"Bloggers can bring a depth of reporting that some traditional media organizations aren't able to achieve because of space and time limitations," said Sheldon Snook, administrative assistant to Chief Judge Thomas F. Hogan. Snook added that some bloggers also bring expertise that is welcome in court.

More bloggers as defendants?
Several media experts have been predicting a greater presence of bloggers in court -- as defendants. For instance, Kunkel, who is also president of the American Journalism Review, said courts might soon draw the limits of what is acceptable by imposing hefty libel and defamation judgments on bloggers, many of whom do not realize their writings can have expensive legal consequences.

According to the Media Law Resource Center, 69 lawsuits have been brought against bloggers nationwide, including a $1 million suit filed last year against Maine blogger Lance Dutson, who accused his state's tourism department of wasting taxpayer money in a promotional campaign. The advertising agency that developed it sued for libel, defamation and copyright infringement but ended up dropping the suit after advocates rallied to Dutson's defense.

Most cases against bloggers have not made it to trial. Cox, in an effort to head off suits, recently launched an initiative to raise the standards of his members through online education, holding out the prospect that they could then qualify for blogging liability insurance offered through the association.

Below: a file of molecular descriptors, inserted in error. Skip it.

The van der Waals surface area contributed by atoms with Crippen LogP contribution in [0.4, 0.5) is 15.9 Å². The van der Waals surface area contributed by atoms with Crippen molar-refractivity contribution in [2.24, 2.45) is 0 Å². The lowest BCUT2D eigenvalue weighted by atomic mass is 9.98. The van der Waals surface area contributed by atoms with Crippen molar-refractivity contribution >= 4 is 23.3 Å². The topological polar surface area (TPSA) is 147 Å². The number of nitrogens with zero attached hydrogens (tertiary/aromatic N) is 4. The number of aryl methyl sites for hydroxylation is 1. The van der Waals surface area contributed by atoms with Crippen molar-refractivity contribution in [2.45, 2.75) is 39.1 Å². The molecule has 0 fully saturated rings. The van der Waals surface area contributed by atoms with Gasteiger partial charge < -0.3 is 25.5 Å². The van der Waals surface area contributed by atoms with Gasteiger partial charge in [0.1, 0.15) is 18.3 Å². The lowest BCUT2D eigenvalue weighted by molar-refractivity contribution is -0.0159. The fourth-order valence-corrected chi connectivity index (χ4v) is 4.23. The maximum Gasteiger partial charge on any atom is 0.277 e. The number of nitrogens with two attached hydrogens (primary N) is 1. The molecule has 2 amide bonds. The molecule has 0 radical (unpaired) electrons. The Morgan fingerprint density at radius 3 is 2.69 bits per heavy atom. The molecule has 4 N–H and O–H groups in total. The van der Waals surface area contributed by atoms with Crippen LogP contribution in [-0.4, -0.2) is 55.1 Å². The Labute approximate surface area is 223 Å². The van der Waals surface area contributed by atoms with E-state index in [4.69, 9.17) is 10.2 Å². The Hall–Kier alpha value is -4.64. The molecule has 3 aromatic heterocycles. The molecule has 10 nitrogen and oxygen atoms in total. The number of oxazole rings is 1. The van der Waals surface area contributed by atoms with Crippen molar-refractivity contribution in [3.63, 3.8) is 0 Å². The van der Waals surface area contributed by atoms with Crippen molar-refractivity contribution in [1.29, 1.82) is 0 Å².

Cox also envisions fostering an elite tier of bloggers and has been in talks with Harvard Law School about online courses associated with its Berkman Center for Internet & Society, which already offers several courses on the Web about various facets of law. By accepting the association's ethical standards and adopting an official policy for making corrections, members of this group would be credentialed by the association, which in turn would win them access to news and sporting events, advance copies of new books for review and entrance to advance screening of movies.

He had been focused in particular on working with the federal court in Washington to gain credentials for high-profile cases, starting with Libby's trial on charges that he lied to government agents and a grand jury investigating the leak of CIA operative Valerie Plame's identity.

Cox, who writes a blog called WordsInEdgewise, said he would assemble a diverse group of bloggers -- with various political outlooks from different parts of the country and readerships large and small -- to rotate throughout the Libby trial, including himself, O'Connor, Joyner and Dutson.